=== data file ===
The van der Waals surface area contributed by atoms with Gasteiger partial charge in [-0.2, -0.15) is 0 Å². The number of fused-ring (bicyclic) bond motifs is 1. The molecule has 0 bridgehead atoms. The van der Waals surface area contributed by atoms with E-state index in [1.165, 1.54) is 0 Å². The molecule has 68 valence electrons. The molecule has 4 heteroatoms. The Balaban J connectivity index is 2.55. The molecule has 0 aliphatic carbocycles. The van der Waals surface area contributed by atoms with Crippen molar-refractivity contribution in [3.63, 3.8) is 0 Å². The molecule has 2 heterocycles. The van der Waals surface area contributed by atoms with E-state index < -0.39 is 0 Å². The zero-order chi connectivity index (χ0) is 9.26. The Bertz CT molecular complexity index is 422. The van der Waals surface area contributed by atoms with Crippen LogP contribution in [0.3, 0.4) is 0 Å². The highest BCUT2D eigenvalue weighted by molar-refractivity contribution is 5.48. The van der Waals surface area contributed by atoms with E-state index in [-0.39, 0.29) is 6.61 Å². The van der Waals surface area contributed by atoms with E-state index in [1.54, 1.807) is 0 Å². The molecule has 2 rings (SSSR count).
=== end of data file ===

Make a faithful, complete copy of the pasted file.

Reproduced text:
The van der Waals surface area contributed by atoms with Gasteiger partial charge in [-0.2, -0.15) is 0 Å². The number of fused-ring (bicyclic) bond motifs is 1. The molecule has 0 bridgehead atoms. The van der Waals surface area contributed by atoms with E-state index in [1.165, 1.54) is 0 Å². The molecule has 68 valence electrons. The molecule has 4 heteroatoms. The Balaban J connectivity index is 2.55. The molecule has 0 aliphatic carbocycles. The van der Waals surface area contributed by atoms with Crippen molar-refractivity contribution in [3.63, 3.8) is 0 Å². The molecule has 2 heterocycles. The van der Waals surface area contributed by atoms with E-state index < -0.39 is 0 Å². The zero-order chi connectivity index (χ0) is 9.26. The Bertz CT molecular complexity index is 422. The van der Waals surface area contributed by atoms with Crippen LogP contribution in [0.3, 0.4) is 0 Å². The highest BCUT2D eigenvalue weighted by molar-refractivity contribution is 5.48. The van der Waals surface area contributed by atoms with E-state index in [-0.39, 0.29) is 6.61 Å². The van der Waals surface area contributed by atoms with E-state index in [1.54, 1.807) is 0 Å². The molecule has 2 rings (SSSR count).